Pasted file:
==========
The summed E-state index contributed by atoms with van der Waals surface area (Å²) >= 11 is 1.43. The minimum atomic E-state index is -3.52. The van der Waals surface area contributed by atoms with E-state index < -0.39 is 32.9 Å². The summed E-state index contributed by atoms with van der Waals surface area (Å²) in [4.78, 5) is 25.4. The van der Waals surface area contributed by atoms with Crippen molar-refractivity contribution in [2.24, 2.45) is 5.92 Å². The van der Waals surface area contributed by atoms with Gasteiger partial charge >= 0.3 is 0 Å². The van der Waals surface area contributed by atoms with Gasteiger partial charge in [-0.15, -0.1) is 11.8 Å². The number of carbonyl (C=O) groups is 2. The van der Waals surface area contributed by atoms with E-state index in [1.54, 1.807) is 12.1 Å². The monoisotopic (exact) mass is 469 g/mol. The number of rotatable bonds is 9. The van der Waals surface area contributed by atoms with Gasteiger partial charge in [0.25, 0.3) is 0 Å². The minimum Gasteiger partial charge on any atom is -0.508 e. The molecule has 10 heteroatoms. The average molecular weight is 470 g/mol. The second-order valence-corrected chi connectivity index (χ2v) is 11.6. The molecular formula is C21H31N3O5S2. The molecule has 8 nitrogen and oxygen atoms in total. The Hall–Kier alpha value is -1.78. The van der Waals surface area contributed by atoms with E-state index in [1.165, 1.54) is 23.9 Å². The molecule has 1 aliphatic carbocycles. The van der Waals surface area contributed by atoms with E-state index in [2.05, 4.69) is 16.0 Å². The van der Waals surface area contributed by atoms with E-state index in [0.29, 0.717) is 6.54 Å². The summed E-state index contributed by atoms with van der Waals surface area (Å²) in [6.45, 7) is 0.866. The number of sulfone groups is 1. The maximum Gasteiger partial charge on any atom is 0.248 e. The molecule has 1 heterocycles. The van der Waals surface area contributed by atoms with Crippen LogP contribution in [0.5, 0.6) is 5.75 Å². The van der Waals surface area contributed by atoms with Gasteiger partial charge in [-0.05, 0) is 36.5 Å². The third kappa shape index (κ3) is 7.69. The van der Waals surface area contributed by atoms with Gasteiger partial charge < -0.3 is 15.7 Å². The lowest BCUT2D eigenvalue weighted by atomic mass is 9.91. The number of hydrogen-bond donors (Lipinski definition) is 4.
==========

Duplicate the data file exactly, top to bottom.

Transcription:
The summed E-state index contributed by atoms with van der Waals surface area (Å²) >= 11 is 1.43. The minimum atomic E-state index is -3.52. The van der Waals surface area contributed by atoms with E-state index < -0.39 is 32.9 Å². The summed E-state index contributed by atoms with van der Waals surface area (Å²) in [4.78, 5) is 25.4. The van der Waals surface area contributed by atoms with Crippen molar-refractivity contribution in [2.24, 2.45) is 5.92 Å². The van der Waals surface area contributed by atoms with Gasteiger partial charge >= 0.3 is 0 Å². The van der Waals surface area contributed by atoms with Gasteiger partial charge in [-0.15, -0.1) is 11.8 Å². The number of carbonyl (C=O) groups is 2. The van der Waals surface area contributed by atoms with E-state index in [1.54, 1.807) is 12.1 Å². The monoisotopic (exact) mass is 469 g/mol. The number of rotatable bonds is 9. The van der Waals surface area contributed by atoms with Gasteiger partial charge in [0.25, 0.3) is 0 Å². The minimum Gasteiger partial charge on any atom is -0.508 e. The molecule has 10 heteroatoms. The average molecular weight is 470 g/mol. The second-order valence-corrected chi connectivity index (χ2v) is 11.6. The molecular formula is C21H31N3O5S2. The molecule has 8 nitrogen and oxygen atoms in total. The Hall–Kier alpha value is -1.78. The van der Waals surface area contributed by atoms with E-state index in [1.165, 1.54) is 23.9 Å². The molecule has 1 aliphatic carbocycles. The van der Waals surface area contributed by atoms with E-state index in [2.05, 4.69) is 16.0 Å². The van der Waals surface area contributed by atoms with E-state index in [0.29, 0.717) is 6.54 Å². The summed E-state index contributed by atoms with van der Waals surface area (Å²) in [6.45, 7) is 0.866. The number of sulfone groups is 1. The maximum Gasteiger partial charge on any atom is 0.248 e. The molecule has 1 heterocycles. The van der Waals surface area contributed by atoms with Crippen LogP contribution in [0.5, 0.6) is 5.75 Å². The van der Waals surface area contributed by atoms with Gasteiger partial charge in [-0.05, 0) is 36.5 Å². The third kappa shape index (κ3) is 7.69. The van der Waals surface area contributed by atoms with Gasteiger partial charge < -0.3 is 15.7 Å². The lowest BCUT2D eigenvalue weighted by atomic mass is 9.91. The number of hydrogen-bond donors (Lipinski definition) is 4.